Conuisiez vostre culpe. Penitence pernez.
Puis aiez esperance e fai e charité.
Par cestes treis vertuz poez a Deu aler.
Mes li Munz vus retent, ki vus volt esganer.
Nuls homs nel devereit ja ne servir ne amer,
Kar en lui n’out unkes nient d’estableté.
Ki quidet mielz tenir tost li est esculez:
Trestuz vos anceisurs ad cil pur fols mené
Ke rai ne dux ne princes ne li pout eschaper.
A Mort la larenesse les ad fait tuz embler,
La u quidoent estre mielz a lur seurté
Icel larrun deit l’um forement duter,
De qui turz ne dangons ne se poet hom garder.
Or ne argent, ne palies, ne coveite a embler,
Mes les aumes des cors, celes en volt porter!
A riches e a povres ad un ostal prestez.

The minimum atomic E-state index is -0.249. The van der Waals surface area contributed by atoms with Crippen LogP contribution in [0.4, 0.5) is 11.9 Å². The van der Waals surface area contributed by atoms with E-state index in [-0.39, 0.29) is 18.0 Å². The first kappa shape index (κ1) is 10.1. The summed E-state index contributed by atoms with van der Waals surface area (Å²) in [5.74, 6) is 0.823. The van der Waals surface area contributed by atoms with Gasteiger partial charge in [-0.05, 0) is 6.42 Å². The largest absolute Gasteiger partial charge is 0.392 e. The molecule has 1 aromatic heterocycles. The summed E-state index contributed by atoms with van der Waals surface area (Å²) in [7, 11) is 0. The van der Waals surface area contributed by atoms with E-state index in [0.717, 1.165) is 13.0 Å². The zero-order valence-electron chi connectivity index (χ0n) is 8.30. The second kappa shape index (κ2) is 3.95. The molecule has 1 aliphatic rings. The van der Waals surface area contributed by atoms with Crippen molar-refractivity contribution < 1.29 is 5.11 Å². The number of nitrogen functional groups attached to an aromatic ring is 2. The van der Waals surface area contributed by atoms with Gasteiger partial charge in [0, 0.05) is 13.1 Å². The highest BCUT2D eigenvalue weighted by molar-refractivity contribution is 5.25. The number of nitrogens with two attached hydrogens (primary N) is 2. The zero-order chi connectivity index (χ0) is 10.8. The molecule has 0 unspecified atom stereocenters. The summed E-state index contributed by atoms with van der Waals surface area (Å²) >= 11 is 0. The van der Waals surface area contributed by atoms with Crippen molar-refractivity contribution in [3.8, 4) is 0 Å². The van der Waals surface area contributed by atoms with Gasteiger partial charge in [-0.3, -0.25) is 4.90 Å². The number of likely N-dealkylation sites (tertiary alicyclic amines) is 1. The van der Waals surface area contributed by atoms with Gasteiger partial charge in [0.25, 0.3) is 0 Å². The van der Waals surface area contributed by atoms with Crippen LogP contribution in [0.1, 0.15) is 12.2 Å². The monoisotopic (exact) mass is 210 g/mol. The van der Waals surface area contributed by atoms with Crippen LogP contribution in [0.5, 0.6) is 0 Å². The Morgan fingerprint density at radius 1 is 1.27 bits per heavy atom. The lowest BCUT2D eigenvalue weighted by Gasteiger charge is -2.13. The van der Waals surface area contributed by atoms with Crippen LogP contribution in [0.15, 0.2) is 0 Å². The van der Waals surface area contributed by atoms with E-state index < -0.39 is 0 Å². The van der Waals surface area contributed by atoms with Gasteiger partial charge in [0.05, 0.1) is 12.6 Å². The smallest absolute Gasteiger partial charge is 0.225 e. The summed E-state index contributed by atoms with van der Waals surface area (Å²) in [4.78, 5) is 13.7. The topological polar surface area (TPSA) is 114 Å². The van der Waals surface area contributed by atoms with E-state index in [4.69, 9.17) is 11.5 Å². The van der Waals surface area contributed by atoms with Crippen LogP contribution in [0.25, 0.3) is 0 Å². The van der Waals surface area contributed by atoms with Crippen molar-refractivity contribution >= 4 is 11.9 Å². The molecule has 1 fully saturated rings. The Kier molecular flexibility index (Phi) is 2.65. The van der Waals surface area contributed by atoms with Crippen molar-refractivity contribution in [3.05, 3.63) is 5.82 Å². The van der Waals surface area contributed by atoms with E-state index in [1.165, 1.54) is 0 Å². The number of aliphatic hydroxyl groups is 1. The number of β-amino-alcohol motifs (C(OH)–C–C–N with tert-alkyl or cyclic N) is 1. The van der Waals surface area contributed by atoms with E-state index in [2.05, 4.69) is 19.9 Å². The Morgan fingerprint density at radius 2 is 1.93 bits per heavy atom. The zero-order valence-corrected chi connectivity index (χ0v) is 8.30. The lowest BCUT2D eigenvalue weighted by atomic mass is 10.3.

Dunt les fenestres desuz sustenent a lur nez.
Puis resaisist li munz — e chastels e citez,
E tresurs e avers — que il out mustrez.
Tel s’en fud bel garde ki ja n’en saverunt grez —
A nul de ces chattis — qu’il ovrent amassez.
Cil que ben unt fait irrunt a seurtez,
E trestut li felun sunt en enfern donez.
A un tel jugement sumes tuz enviez:
Ki empartirat par mal ja n’iert acordez.
E li bon e li mal ierent asemblez.
Çoe ke chascuns ad fait li ert representez.
La receverunt corones tuit li bonurez,
E li serf al Deble serrunt el fu jetez.
Enz el pulent enfern ierent si obliez,
Jamés nule feid ne en remembra Deu.
Cel dolerus ostal deit hom mult echivver,
Dunt ja nuls n’en isterat puis qu’il ert entré.
De çoe devum requere la sue pité
Al nostre cher Saignur qui maint en Trinité.
Tant cum nus sumes el siecle, sil poum reclamer.
Qu’il tolget de nus tot içoe qu’il het,
E sez comandemens nus duinst issi garder,
Ke la sue amisté en puissum achater.